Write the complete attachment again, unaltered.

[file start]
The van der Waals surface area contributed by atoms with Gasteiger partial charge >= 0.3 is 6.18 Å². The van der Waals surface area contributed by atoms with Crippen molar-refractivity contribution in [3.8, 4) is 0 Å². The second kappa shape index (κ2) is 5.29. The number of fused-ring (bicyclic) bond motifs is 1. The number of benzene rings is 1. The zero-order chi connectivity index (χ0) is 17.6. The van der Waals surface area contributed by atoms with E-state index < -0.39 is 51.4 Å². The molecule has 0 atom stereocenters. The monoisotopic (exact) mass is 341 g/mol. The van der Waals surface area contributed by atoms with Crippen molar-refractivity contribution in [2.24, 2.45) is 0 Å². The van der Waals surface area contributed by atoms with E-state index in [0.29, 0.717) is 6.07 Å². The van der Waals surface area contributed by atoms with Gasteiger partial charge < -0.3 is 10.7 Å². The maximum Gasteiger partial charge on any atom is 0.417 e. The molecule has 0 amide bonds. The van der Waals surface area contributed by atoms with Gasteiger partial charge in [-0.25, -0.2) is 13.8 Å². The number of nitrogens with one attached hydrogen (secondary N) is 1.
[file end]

The van der Waals surface area contributed by atoms with Gasteiger partial charge >= 0.3 is 6.18 Å². The van der Waals surface area contributed by atoms with Crippen molar-refractivity contribution in [3.8, 4) is 0 Å². The second kappa shape index (κ2) is 5.29. The number of fused-ring (bicyclic) bond motifs is 1. The number of benzene rings is 1. The zero-order chi connectivity index (χ0) is 17.6. The van der Waals surface area contributed by atoms with E-state index < -0.39 is 51.4 Å². The molecule has 0 atom stereocenters. The monoisotopic (exact) mass is 341 g/mol. The van der Waals surface area contributed by atoms with Crippen molar-refractivity contribution in [2.24, 2.45) is 0 Å². The van der Waals surface area contributed by atoms with E-state index in [0.29, 0.717) is 6.07 Å². The van der Waals surface area contributed by atoms with Gasteiger partial charge < -0.3 is 10.7 Å². The maximum Gasteiger partial charge on any atom is 0.417 e. The molecule has 0 amide bonds. The van der Waals surface area contributed by atoms with Gasteiger partial charge in [-0.25, -0.2) is 13.8 Å². The number of nitrogens with one attached hydrogen (secondary N) is 1.